Exactly one year ago, the horrid situation of Holocaust survivors residing in Israel was revealed, and a public struggle to better their condition was launched.
Some 250,000 survivors currently live in Israel, and a third of them are defined as poor, according to Social Affairs Ministry statistics. The Foundation for the Benefit of Holocaust Victims in Israel estimates that 35 survivors die in Israel every day.
A recently-instated law initiated by the government promised to improve the mechanism of transferring money to survivors, but its implementation has so far been delayed.
One of the survivors' main difficulties stems from their poor access to information regarding their rights, and the lacking coordination between the government offices and aid organizations.
The law called for the establishment of an umbrella organization that would handle the assistance to survivors, but due to the delay in the transfer of funds, this plan remained on paper.
It appears that some of the survivors who are entitled to the new stipends stipulated in the law did not get them after they failed to complete the paperwork required by the government.
Aid groups claimed that the forms sent to the elderly survivors, most of whom are over 80, proved difficult to fill out and were therefore not submitted on time.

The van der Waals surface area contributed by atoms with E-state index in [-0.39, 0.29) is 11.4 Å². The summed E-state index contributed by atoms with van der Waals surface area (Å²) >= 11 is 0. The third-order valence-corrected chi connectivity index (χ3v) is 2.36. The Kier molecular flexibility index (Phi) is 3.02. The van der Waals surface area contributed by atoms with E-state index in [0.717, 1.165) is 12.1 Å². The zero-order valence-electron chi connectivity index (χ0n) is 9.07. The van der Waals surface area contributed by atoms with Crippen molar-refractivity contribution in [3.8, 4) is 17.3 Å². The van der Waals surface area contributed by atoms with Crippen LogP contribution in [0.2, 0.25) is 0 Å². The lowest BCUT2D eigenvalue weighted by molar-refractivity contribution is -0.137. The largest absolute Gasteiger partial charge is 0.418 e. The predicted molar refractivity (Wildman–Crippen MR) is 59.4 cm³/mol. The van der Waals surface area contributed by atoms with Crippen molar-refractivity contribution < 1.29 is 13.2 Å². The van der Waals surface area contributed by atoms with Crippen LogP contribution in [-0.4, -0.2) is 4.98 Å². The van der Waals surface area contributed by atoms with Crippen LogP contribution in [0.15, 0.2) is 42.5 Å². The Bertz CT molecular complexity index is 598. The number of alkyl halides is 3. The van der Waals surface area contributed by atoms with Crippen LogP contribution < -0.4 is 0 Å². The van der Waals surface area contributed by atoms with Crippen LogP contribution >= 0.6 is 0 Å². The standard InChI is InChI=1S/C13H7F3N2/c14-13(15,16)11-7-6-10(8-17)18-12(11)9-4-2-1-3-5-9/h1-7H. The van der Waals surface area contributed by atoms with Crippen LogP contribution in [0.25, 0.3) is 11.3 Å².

Budget grows – as do survivors' needs
Although the government did increase the budget allotted for services to survivors (the budget will stand at NIS 100 million, or $29 million, in 2008 and reach NIS 200 million, or $58 million in 2009), the awareness of survivors to their rights has also grown since the struggle was launched.
As a result, the number of applicants for financial assistance rose to an all-time high in the past year.
The aid organizations also reported an ever-growing increase in the number of survivors in need of their services. The Meir Panim relief center said it regularly supports some 10,000 survivors. Meanwhile, the Latet organization has recently launched a special project in which hundreds of survivors receive financial aid for buying medicines and food.
"I don't understand how the government fails to track down those needy survivors," Latet's Director-General Eran Weintraub said. "We started the project with 500 people, and 30 of them have already died. The government's decisions remain on paper, and in the meantime people are dying."
Referring to the issue, Prime Minister Ehud Olmert told Ynet: "The government has dealt extensively this year with treating the Holocaust survivors and with addressing the State of Israel's deep moral commitment towards them, a commitment which past Israeli governments seem to have neglected…. This government made a decision, is implementing it, and it deeply regrets the long years in which this duty has not been fulfilled."